Imagine being part of a team that is working on the next-generation lunar rover by helping NASA Glenn Research Center simulate the soil on the surface of the moon, or being one of the first people to successfully build a fuel cell-powered car. Imagine helping to study deep brain stimulation, a technique to treat movement disorders such as Parkinson's disease, or creating robotic vehicles that will keep troops safer in combat missions. Important research like this is going on now at Case Western Reserve University, but to keep it going, generations of kids have to be interested in engineering careers—and to aspire as high as their imaginations will take them.
That's why the Case School of Engineering is observing the 56th annual National Engineers Week, a celebration of engineering's impact on society, February 18-23. This year's theme, "Imagine," will focus on innovation and design using engineering principles.
"Engineering affects almost every aspect of modern life," said Norman Tien, dean of the Case School of Engineering. "Engineers Week is an opportunity for current engineers to celebrate the field and to get future engineers excited about the challenges of tomorrow."
Tien, who began his duties as dean of the Case School of Engineering on February 1, also will be the featured speaker at the Cleveland Engineering Society's 2007 Leadership Breakfast Series Tuesday, February 20 at 7:30 a.m., at the Myers University Club, 3813 Euclid Ave. He will present his perspective on the future of engineering and technology for the region at the breakfast meeting.
The Engineers Week celebration at Case kicks off Sunday, February 18, at 1:30 p.m. in Adelbert Gymnasium with the Case Engineering Festival. The week's signature event, the festival is a fun and educational afternoon of hands-on experiments, puzzles and games developed by Case engineering students and faculty for elementary, middle and high school students and their families. Visitors can also take guided tours of the labs where Case's world-renowned researchers make their scientific breakthroughs. Labs include the Biologically-Inspired Robotics Lab, the Case Wind Tunnel and labs where Case's well-known fuel cell research takes place. Tours of each lab will be held only on Sunday, February 18, beginning at 1:30 p.m.
Case students, faculty, staff and local high school students and the general public will spend much of the rest of the week testing their engineering and technology acumen in competitions demonstrating that engineering can be fun and practical at the same time. Activities include the High School Lego Robot Competition, which will be held Tuesday, February 20, at 8 a.m. in Thwing Center, features Northeast Ohio high school students competing against each other for prizes and awards. The contest features two robots at a time going "head-to-head" in the designated arena. Both should sense light and race as quickly as possible to reach the brighter of two randomly lighted arena wall sections. The first to reach the target area surrounding the brighter of the two lighted sections will score a point. The last robot standing wins.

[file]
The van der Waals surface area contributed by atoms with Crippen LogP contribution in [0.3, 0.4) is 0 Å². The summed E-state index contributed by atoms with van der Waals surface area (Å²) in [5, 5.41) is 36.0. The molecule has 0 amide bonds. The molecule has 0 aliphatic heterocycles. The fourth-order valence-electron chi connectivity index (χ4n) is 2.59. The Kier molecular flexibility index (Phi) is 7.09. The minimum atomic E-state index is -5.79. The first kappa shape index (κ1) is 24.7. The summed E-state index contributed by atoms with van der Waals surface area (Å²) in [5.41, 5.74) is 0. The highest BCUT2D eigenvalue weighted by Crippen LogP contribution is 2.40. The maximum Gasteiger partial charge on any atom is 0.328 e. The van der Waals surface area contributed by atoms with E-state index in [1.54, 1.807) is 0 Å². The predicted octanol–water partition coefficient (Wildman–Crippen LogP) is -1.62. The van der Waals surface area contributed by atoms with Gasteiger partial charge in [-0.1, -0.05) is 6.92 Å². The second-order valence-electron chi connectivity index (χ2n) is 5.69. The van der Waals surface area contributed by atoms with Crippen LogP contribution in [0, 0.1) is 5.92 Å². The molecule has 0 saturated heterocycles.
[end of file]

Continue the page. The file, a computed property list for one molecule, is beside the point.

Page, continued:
In addition, the department of civil engineering and the department of mechanical and aerospace engineering are co-sponsoring two design competitions to encourage high school students with interest in, and aptitude for, engineering design. This year's competitions, the Model Bridge Building Contest and the Battery-Powered Car Contest, will be held on Thursday, February 22, beginning at 11:30 a.m. in Adelbert Gymnasium.
The Midwest Biomedical Conference, an all-day conference designed to bring together students and practitioners of biomedical engineering and the life sciences for panel discussions, technical sessions and informed extended exchange of ideas important to the future of biomedical engineering in the Midwest, will be held on Friday, February 23, at 8 a.m. in Thwing Center.
Case Western Reserve University is committed to the free exchange of ideas, reasoned debate and intellectual dialogue. Speakers and scholars with a diversity of opinions and perspectives are invited to the campus to provide the community with important points of view, some of which may be deemed controversial. The views and opinions of those invited to speak on the campus do not necessarily reflect the views of the university administration or any other segment of the university community.